Why did you choose to become a doctor?
My grandmother was a nurse – we were really close and so, genetically and with her as a role model, healthcare was important to me. I saw her being an amazing nurse.
My younger sister was also profoundly disabled and ill. So I spent a lot of time in the hospital when I was really young. The doctors and nurses showered me with attention and toys, and it set this very positive impression of the healthcare setting for me. And being around my sister and other disabled children, I was exposed to all different sorts of people.
She’s functionally quadriplegic, she can’t speak, but I would see that she has quality of life. She’s happy, she’s smiling, she interacts. It gave me this different appreciation for what meaning in life can look like and the ability to sit in discomfort around difference and illness.
My fifth grade teacher then set me on fire for science. There comes a point where you have to ask, “Well, what do I want to do with that?” It was either research or medicine, and I realized I love interacting with people. Being a doctor seemed like it would bring my love of science with my love of people all together, bringing me more joy in my career.
What’s one memory that stands out from your early career as a doctor?
Pretty early out of residency I got a call from my mom that my dad had collapsed after a bike ride. His friend performed CPR and he was taken by an ambulance to the hospital. I flew straight there and spent the entire time in the hospital at his bedside. He ended up having a quadruple bypass. It was intense.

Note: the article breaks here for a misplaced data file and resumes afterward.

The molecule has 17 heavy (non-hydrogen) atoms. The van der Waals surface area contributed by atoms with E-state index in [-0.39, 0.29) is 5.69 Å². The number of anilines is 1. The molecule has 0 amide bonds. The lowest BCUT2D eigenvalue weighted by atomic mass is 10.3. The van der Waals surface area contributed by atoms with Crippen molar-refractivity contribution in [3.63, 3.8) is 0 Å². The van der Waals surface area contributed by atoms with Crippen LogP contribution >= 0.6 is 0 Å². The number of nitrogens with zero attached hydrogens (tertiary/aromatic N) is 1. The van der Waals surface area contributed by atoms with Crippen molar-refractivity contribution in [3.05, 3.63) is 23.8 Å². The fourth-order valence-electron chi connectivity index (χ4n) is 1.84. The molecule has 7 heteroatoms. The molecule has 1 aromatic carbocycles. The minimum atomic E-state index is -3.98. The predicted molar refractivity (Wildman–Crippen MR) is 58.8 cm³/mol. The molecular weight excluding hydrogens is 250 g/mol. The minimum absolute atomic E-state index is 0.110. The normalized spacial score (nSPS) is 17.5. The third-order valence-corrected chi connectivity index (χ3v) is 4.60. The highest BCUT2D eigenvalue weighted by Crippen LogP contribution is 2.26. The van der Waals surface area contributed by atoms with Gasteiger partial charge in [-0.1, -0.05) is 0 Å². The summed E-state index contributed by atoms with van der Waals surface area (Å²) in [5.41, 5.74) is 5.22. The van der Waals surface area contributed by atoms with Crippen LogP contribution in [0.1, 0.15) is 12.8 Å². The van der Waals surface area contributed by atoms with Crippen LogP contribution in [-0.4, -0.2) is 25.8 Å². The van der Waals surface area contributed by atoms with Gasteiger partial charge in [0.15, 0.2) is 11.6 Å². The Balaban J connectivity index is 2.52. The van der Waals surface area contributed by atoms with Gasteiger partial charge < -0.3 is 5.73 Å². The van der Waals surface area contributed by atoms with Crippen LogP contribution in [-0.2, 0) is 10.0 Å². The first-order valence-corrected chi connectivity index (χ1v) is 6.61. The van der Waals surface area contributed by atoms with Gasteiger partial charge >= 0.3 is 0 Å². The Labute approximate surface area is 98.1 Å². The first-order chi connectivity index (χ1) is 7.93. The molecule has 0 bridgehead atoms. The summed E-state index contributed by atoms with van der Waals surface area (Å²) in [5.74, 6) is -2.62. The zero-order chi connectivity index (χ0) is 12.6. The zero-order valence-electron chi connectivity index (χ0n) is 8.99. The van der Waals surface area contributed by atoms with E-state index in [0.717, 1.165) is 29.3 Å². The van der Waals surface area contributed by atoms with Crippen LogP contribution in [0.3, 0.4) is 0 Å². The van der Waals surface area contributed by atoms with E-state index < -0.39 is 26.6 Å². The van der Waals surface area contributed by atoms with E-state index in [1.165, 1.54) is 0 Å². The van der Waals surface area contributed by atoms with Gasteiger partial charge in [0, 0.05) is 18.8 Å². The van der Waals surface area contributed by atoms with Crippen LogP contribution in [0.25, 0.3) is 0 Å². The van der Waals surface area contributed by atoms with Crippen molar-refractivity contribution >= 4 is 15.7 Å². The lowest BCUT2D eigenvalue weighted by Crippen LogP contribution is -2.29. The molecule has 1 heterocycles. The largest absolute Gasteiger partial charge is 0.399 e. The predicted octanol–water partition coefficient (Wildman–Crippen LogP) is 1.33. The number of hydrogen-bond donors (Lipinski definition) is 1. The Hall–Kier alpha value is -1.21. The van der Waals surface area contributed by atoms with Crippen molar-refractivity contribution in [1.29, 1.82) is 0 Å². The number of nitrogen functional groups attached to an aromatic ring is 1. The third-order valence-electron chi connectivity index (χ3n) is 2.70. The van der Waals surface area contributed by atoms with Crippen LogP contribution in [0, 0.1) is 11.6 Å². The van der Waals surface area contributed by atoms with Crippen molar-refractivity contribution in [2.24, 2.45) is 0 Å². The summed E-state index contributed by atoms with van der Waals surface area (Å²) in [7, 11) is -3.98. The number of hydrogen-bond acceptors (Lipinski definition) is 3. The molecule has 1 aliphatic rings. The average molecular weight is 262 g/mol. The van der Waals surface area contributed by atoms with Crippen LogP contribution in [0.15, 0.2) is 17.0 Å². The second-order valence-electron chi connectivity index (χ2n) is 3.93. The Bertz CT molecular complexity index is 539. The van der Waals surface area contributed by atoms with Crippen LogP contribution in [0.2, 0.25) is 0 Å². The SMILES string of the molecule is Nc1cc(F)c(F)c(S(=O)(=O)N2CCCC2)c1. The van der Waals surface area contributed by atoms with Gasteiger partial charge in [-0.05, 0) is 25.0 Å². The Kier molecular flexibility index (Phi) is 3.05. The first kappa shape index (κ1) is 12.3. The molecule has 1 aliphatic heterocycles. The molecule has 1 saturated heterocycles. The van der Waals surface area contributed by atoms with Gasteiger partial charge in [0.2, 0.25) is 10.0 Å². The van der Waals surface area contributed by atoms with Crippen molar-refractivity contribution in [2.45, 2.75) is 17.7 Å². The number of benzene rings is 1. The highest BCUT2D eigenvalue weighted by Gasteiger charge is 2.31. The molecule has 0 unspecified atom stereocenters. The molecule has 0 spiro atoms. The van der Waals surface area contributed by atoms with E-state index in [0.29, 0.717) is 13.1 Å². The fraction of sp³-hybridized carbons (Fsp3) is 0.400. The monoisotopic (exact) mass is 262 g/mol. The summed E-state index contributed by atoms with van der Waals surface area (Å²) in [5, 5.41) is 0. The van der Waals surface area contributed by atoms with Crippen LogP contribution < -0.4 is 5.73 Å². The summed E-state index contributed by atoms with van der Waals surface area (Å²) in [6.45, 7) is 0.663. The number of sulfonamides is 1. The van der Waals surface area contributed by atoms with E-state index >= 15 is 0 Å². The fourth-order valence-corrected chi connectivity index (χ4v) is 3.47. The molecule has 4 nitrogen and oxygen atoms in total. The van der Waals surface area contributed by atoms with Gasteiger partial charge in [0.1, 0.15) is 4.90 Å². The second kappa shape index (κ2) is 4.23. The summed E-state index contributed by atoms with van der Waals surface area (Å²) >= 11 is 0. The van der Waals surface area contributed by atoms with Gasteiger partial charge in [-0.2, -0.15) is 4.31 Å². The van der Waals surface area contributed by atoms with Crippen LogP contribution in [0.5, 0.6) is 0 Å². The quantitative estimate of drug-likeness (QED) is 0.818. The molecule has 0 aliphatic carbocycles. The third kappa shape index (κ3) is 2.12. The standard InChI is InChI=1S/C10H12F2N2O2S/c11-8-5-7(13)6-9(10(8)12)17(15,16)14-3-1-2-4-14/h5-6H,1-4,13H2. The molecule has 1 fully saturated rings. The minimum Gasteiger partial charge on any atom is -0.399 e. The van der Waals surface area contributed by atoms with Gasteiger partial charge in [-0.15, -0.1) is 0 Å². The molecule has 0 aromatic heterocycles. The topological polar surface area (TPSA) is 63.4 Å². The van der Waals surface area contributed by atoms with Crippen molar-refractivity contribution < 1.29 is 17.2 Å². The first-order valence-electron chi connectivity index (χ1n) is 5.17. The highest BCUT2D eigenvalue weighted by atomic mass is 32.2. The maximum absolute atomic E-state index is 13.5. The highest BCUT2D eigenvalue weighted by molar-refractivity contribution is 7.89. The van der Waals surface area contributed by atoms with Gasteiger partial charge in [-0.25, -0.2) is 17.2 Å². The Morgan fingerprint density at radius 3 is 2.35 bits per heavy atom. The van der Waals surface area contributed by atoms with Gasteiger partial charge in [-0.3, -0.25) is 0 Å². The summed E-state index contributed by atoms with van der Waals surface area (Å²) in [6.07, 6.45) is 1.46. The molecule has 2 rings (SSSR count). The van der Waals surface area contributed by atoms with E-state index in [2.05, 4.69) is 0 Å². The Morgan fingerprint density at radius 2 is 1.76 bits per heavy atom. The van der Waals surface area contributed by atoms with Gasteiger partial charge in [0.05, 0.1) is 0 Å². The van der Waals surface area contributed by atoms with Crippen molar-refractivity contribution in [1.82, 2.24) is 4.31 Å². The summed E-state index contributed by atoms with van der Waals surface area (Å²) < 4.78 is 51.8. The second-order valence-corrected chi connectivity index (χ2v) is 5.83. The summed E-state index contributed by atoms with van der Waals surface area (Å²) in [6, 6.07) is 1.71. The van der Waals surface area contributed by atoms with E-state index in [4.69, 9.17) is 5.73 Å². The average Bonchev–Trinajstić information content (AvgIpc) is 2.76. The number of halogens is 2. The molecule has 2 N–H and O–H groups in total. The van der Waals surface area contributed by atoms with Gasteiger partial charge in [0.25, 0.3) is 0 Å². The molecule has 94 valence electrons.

There I was, this young doctor, asking, “What medication are you giving him? Yeah, but he had this interaction…” My dad joked that it was finally paying off that he paid for my medical school. But it really was amazing to have a doctor in the family right at his bedside. I did catch some near misses and that became my true north for what I want for my patients to feel – like they have that family doctor right there right there alongside them.
Any book recommendations you want to share?
I love The Untethered Soul by Michael A. Singer. It’s a book I always come back to for how the author demystifies mindfulness and being in the moment. I can read just a couple of sentences and it grounds me, puts me in that mindful state.
Why are you excited to join Private Medical?
I always wanted to practice this style of medicine where I don’t have to rush through patients, where there’s time to give people the care they need. Private Medical is more than any one doctor, any one nurse, any one team. It’s this whole organism helping care for our patients – and it really allows for amazing relationships.